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Tenancy Deposits

This page gives you information about paying deposits to private landlords and how to get your money back at the end of the tenancy. A landlord is entitled to charge a deposit at the start of a tenancy.

This gives him or her access to a sum of money to cover their costs if you damage the property or fail to pay all the rent. You might expect this deposit to be equivalent to around two months’ rent. This is a separate sum to ‘rent in advance’ – most landlords will ask for the first month’s rent to be paid upfront in addition. There is a separate information sheet on finding Private Rented Accommodation, and this explains the likely upfront costs, and how to get help if you have insufficient savings.

Inventories

To make a claim against the deposit, the landlord must be able to show that there has been damage, or that there has been a breach of the tenancy agreement conditions. To avoid any disagreements at the end of the tenancy, it is best if you ask for an ‘inventory’ from the landlord at the start, and you both sign it. This is a list of all the items in the property, and the condition they are in before you move in. it is also a good idea to take photographs, particularly if there is any existing damage which the landlord does not intend to put right before you move in. Make sure you have written records of all the rent payments you make, or that they show clearly on your bank statement if you pay by Direct Debit or bank transfer.

Protecting the deposit

In most cases, if your landlord has taken a deposit from you, he or she must protect it by lodging it with one of three independent schemes within the first 30 days of the tenancy. This is so that it is easier for you to get back any money you are legitimately owed at the end of the tenancy. If there is a dispute between you and your landlord about how much you should be given back, the deposit protection scheme administrators will decide what is correct. Your landlord should tell you which scheme they have placed your deposit in. You can check with each of the schemes yourself by using these links:

Deposit Protection Service 

My Deposits 

Tenancy Deposit Scheme

Could my landlord be exempt from these rules?

If your tenancy began before 6th April 2007, and it is a periodic tenancy (one that rolls on from month to month), your landlord need not have protected your deposit. However, if your landlord wants to bring your tenancy to an end with a Section 21 notice, he or she must first protect or return your deposit. If you have rented your property for 6 years or more, you should check if you landlord has complied with the rules applicable to your tenancy type by visiting Shelter's guide to the deposit protection rules.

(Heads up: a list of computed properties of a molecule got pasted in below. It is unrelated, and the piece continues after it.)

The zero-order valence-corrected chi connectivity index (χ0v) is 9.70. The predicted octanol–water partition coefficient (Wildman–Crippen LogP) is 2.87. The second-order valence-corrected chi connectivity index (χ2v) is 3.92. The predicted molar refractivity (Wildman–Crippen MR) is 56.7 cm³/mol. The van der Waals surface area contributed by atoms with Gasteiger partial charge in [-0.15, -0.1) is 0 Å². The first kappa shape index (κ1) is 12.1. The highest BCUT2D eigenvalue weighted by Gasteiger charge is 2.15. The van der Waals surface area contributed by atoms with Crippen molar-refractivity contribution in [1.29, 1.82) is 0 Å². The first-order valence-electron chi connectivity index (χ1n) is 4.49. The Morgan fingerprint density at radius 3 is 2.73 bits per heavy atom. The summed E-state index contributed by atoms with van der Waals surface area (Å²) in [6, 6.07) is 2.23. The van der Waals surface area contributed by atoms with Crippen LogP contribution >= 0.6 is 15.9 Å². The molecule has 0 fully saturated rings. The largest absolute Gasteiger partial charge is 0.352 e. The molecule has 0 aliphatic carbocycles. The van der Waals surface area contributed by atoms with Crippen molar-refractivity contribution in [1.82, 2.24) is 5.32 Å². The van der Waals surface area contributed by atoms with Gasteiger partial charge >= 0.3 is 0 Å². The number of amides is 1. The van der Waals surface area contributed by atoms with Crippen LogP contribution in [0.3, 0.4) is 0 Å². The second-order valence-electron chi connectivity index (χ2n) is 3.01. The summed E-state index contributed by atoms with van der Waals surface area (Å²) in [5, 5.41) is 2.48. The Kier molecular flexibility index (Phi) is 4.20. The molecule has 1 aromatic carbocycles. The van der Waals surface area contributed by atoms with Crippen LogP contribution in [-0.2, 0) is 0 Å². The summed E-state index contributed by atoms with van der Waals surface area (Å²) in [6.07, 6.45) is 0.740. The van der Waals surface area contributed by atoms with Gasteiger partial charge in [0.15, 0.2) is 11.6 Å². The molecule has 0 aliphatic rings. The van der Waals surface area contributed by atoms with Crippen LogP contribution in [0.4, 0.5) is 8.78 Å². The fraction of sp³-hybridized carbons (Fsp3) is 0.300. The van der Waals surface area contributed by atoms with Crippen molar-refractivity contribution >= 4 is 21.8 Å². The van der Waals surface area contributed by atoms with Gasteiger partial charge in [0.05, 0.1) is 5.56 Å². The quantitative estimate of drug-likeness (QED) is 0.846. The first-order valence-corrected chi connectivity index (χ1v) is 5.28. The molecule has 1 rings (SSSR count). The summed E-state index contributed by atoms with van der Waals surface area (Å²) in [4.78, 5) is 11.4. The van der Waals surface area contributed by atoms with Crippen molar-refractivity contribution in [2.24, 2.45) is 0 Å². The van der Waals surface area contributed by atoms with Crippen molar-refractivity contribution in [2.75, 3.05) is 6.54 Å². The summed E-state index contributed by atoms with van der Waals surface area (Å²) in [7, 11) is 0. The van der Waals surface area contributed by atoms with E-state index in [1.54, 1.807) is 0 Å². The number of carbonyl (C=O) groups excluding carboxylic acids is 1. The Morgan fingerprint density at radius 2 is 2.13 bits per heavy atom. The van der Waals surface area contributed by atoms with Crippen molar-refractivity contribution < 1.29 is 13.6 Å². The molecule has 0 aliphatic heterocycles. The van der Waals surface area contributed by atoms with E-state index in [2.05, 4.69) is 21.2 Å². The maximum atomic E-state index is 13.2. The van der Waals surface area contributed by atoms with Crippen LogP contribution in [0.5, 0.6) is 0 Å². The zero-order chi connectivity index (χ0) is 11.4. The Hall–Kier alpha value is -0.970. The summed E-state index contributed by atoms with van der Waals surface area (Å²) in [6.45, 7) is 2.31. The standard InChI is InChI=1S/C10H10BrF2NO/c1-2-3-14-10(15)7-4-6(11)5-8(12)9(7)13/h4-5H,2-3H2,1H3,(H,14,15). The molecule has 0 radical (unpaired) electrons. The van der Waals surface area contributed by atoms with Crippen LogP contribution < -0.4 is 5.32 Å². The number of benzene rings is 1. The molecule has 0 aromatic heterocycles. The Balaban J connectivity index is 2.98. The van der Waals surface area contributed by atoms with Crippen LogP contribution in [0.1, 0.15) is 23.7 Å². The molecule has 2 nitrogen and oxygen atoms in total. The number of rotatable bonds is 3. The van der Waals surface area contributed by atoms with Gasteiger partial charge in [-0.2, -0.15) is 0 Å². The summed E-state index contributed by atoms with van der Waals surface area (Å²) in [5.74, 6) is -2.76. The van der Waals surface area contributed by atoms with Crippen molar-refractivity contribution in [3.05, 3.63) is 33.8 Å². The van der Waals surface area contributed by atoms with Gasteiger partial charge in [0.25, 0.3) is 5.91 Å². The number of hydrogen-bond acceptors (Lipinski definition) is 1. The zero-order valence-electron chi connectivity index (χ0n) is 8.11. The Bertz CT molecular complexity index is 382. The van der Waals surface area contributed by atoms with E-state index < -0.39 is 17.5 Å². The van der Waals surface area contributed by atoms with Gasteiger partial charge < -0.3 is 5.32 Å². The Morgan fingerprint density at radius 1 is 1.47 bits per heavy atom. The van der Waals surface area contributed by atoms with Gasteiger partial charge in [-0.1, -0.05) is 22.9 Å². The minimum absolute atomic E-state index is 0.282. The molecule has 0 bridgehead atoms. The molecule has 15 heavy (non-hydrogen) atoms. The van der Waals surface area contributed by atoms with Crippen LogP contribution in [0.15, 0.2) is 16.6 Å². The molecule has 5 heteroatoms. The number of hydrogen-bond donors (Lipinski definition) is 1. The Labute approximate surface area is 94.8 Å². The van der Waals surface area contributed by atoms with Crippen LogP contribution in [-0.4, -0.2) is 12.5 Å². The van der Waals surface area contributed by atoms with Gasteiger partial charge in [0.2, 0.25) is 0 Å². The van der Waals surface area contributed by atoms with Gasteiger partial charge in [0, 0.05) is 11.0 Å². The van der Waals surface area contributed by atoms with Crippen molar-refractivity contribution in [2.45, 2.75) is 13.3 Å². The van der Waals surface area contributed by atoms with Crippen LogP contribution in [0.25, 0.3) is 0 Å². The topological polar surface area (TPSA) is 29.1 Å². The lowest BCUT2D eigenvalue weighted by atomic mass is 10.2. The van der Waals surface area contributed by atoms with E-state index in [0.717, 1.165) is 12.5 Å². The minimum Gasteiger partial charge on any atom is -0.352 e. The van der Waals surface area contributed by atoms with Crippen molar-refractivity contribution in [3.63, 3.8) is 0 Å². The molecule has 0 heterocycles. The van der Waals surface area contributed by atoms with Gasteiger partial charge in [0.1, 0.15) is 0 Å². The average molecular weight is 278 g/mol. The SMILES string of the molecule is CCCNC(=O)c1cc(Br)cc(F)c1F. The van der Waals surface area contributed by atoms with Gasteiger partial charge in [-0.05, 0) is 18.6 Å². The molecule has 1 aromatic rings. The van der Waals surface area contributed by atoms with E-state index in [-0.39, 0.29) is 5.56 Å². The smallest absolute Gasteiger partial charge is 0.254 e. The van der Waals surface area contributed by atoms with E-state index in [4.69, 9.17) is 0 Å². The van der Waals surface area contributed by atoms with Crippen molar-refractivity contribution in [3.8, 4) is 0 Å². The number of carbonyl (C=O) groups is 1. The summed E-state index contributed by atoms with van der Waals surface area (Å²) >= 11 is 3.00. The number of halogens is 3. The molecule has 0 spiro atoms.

What if my landlord hasn’t complied?

If your tenancy deposit hasn’t been properly protected and your landlord won’t repay it, you can apply to the local county court. You can find your nearest court by putting your postcode into this search page. In addition, the court may decide that you are entitled to compensation of up to 3 times the amount of the deposit. Your local council can help and advise you further.

Failure to protect the deposit will also prevent your landlord from evicting you from the property. If if he or she serves you with a Section 21 Notice and hasn’t protected or repaid the deposit, you can defend the eviction in court, because the notice will not be valid. Please see our separate information sheet on Section 21 Notices.

At the end of the tenancy

At the end of the tenancy, your landlord should agree with you how much of your deposit should be repaid to you. He or she should pay you this amount within 10 days of it being agreed. If you cannot reach agreement, you can apply to your tenancy deposit protection scheme’s dispute resolution service. You should provide as much evidence as possible. If you want to apply to dispute resolution service, choose the relevant scheme from the Protecting the deposit paragraph above. 

What if the deposit was paid on my behalf by someone else?

Most councils have schemes to help people with insufficient savings for a deposit. They may offer loans, or provide a guarantee that any money owed by the tenant (for breakages and other costs covered by the deposit) will be paid. If a deposit has been paid, it must be protected, even if it was paid on your behalf by a council loan scheme, or by a family member.